Liam Gillick at the Pergamonmuseum
In a historical first, the Vorderasiatisches Museum (Museum of the Ancient Near East) and the Hamburger Bahnhof – Nationalgalerie der Gegenwart (National Gallery of Contemporary Art) join forces on a trans-historical, site-specific presentation by British artist Liam Gillick throughout the halls of the Pergamonmuseum. From Babylon’s iconic Ishtar Gate to the monumental sculptures of Tell Halaf, Gillick adds layers of sound, light and colour – creating an overlay to evoke connections across periods of the Pergamonmuseum.
Since the 1990s, Liam Gillick has continuously engaged with the exhibition as a critical medium. Colour has been a central aspect of this work. Given complete artistic freedom at the Pergamonmuseum, Gillick engages with the historical building and its collections. Entitled Filtered Time, his interventions take the form of light and colour projections and soundscapes that draw attention to, and expose more profoundly the various historical periods of the Pergamonmuseum.
At a time when museums are grappling with historical injustices and political agency, this joint exhibition raises pertinent concerns relating to the complex history of both institutions: the challenges faced by the Vorderasiatisches Museum as guardian of archaeological artifacts and the notion of Nation for Hamburger Bahnhof as the contemporary part of Berlin’s Nationalgalerie. Liam Gillick. Filtered Time creates a sensorial space that proposes, rather than dictates, multiple explorations of some of these significant questions. While both institutions occupy a landmark position within the cultural landscape of Berlin, each focusing on a different period of artistic production, their collaboration is intended as testament to the contemporaneity of all art.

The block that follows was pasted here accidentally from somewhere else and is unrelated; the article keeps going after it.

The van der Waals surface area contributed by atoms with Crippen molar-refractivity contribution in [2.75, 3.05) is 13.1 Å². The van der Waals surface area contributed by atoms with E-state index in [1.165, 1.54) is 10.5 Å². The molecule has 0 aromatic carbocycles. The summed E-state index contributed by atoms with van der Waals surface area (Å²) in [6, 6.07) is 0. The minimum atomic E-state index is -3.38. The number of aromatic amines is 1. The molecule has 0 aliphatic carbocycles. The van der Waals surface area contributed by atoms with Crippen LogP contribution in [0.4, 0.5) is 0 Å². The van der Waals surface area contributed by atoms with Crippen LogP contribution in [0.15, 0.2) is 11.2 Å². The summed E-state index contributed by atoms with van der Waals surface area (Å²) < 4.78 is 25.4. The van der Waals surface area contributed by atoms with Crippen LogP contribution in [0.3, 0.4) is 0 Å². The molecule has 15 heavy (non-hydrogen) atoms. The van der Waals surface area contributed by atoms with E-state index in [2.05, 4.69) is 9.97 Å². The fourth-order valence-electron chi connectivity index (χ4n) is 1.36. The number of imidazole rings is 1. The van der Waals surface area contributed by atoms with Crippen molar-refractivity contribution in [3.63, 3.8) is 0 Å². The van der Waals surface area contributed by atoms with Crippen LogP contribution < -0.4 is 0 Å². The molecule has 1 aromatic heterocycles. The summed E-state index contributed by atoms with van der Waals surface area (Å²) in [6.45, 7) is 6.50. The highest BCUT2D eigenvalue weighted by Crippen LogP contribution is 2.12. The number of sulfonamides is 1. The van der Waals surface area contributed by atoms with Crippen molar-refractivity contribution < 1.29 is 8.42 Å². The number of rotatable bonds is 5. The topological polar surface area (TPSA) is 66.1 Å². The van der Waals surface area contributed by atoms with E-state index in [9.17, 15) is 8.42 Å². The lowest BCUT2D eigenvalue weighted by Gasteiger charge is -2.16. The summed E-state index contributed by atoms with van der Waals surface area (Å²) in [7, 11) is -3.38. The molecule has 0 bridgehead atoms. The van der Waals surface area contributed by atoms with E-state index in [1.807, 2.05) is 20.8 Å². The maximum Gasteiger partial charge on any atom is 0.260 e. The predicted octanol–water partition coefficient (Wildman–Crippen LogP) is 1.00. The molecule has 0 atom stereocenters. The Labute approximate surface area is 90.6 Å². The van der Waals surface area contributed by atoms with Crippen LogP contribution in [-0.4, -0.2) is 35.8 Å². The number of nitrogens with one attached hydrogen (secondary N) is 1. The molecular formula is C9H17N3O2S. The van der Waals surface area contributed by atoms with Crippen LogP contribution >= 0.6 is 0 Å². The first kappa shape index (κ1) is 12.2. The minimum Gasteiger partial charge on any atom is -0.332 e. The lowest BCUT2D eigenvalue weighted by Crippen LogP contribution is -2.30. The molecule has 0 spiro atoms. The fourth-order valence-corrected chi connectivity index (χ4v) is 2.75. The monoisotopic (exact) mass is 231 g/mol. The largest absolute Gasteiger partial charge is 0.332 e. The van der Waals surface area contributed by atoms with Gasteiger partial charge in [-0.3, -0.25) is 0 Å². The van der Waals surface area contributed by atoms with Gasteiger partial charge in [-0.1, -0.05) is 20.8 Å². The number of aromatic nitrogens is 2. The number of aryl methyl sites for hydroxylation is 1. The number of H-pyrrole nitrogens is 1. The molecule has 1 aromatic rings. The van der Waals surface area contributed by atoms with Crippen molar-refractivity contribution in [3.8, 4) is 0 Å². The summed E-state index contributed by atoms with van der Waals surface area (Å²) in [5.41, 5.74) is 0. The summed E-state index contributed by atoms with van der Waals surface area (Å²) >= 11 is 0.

Gillick’s artistic investigations underpinning Filtered Light are particularly informed by two areas of recent scholarship: the use of colour in ancient art, and the sound components that accompanied people’s original experiences when they were still in full use. Both now fully or partially lost, Gillick’s audiovisual installations create a changing atmosphere that evokes these aspects, animating the rooms and their exhibits in historically and culturally specific ways. The exhibition introduces colour and emotion to the museum in order to give visitors an opportunity to rethink the collection in relation to colour and time.
© Staatliche Museen zu Berlin - Vorderasiatisches Museum und Nationalgalerie / Jacobo La Forgia / Courtesy der Künstler und Esther Schipper, Berlin/Paris/Seoul